Selling Northern Ireland on peace Clinton, aides worked behind the scenes since his election

November 29, 1995|By Carl M. Cannon | Carl M. Cannon,SUN NATIONAL STAFF

WASHINGTON -- Last May, during a thunderstorm so violent it seemed biblical, the adversaries in Northern Ireland's civil war stood under a tent on the South Lawn of the White House and put aside ancient hatreds.

The Irish visitors were attending a presidential conference on trade and investment in Northern Ireland, an effort that would have been unthinkable a year earlier.

President Clinton, the man of the hour, joined the party to choruses of "Hurrah! Hurrah!"

A cease-fire in the 25-year-old civil war opened new possibilities to the people of Northern Ireland, and Irish leaders on all sides credit Mr. Clinton for playing a crucial role in bringing it about.

Moreover, while public attention has focused on Mr. Clinton's diplomacy in places such as Haiti and Bosnia, he and his advisers have worked relentlessly behind the scenes to nudge the parties in Northern Ireland to lay down their weapons and embrace peace instead.

Mr. Clinton's audience included the bitterest enemies: Protestant "Unionists," who want Northern Ireland to remain part of Britain, as well Catholic "nationalists" who dream of a united Ireland.

"The prime minister of Ireland and the prime minister of Great Britain, at no in consider-able risk to themselves, have paved the way to a new era of peace," Mr. Clinton shouted into the driving rain.

"I urge all of you to follow that path."

For guests such as Tony Culley-Foster, a Protestant from Northern Ireland who lives in the United States, it was a breakthrough moment.

"It was exhilarating," he said. "Everybody behaved like they were completely at home with one another."

By now, the world knows the toll "The Troubles" have taken, most of it among the 1.5 million inhabitants of Northern Ireland.

Since 1969, 3,168 men, women and children have been murdered. Another 30,000 have been maimed or wounded.

But in the past 15 months, the wailing of sirens -- and victims -- has vanished. On Aug. 31, 1994, the Irish Republican Army announced a "complete cessation" of violence. Six weeks later, on Oct. 12, the Protestant paramilitaries followed suit.

That cease-fire ended the hated patrols of British armored cars through Belfast's streets, opened the border with the Irish Republic and breathed new life into the commerce and tourism of Northern Ireland.

Indispensable role

Mr. Clinton was quick to give credit to British Prime Minister John Major and others such as former Irish Prime Minister Albert Reynolds and his successor, John Bruton, for agreeing to work with Sinn Fein, the political wing of the IRA.

But his own role -- largely behind the scenes -- was indispensable.

The president's public role began by allowing Sinn Fein President Gerry Adams permission to enter the United States, a decision vehemently opposed by the British government, which officially branded Mr. Adams a member of a terrorist organization.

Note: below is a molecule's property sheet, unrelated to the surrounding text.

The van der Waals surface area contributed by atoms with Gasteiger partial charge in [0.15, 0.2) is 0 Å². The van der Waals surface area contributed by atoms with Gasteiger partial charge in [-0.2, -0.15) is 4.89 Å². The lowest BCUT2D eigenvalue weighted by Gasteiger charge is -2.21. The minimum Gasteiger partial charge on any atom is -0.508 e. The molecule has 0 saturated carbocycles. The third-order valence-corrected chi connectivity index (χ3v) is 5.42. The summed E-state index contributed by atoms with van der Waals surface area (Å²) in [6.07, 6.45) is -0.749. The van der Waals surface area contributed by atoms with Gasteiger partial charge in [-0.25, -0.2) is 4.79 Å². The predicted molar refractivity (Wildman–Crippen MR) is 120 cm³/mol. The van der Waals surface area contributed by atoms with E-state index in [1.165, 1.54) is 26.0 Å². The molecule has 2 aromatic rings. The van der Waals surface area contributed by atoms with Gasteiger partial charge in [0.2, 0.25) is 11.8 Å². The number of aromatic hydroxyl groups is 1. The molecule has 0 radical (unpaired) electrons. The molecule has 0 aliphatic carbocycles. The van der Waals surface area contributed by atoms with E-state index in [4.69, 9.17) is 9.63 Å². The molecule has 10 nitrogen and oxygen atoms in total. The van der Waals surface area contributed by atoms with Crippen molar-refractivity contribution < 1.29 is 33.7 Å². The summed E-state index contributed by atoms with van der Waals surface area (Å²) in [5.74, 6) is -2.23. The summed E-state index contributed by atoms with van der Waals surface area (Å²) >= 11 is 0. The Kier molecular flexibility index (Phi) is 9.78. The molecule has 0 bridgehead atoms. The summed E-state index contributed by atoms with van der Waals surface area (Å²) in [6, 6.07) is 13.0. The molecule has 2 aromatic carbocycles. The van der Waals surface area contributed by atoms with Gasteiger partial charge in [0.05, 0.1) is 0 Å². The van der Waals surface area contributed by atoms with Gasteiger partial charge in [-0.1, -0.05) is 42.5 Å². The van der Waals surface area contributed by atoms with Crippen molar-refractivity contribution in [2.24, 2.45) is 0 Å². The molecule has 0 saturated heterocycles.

"Four or five times in the last two years President Clinton made the hard decisions that kept things moving," said Dermot Brangan, an official in the Irish Republic's New York consulate.

"Sometimes he went against the wishes of the two governments [Ireland and England]. But he didn't waver."

Mr. Clinton has also met with Protestant political leaders from Ulster, jawboned wealthy Democratic contributors into investing in Northern Ireland, was host for that May conference on trade -- and now is going to Northern Ireland itself, a place no American president has been before.

"It is not too much of a simplification to say that because Bill Clinton won the election in 1992, probably 150 people in Northern Ireland are walking around today who would have been dead by now," said Niall O'Dowd, an Irish expatriate instrumental in the peace process.

"You do the math: 3,000 people in 25 years. The cease-fire has lasted almost 15 months. Maybe it will last an eternity."

President Clinton came to the Irish dilemma with a different mind-set than any of his predecessors.

He represented a generation not old enough to recall the passionate bonds forged in war 50 years ago between America and England.

And he and his political strategists saw Anglo-Irish politics through a different prism. Forty million Americans claim Irish ancestry, however diluted, and many do so with great romanticism.

Smart politics

This is most evident on St. Patrick's Day, but Mr. Clinton's political aides believe there is another day on which Irish ties can be important, namely Election Day.

Asked once about the implications of inviting Mr. Adams to the White House, Clinton political adviser Paul Begala talked politics, not foreign policy: "Our polls show that the group we've lost the most support with are Irish Catholics in the Midwest."

In 1992, Irish-American leaders in New York held a candidates forum soliciting the views of the Democrats running for president. Mr. Clinton was asked whether he'd dispatch a "special envoy" to Northern Ireland, grant a visa to Mr. Adams and expand opportunities for Irish wishing to emigrate.

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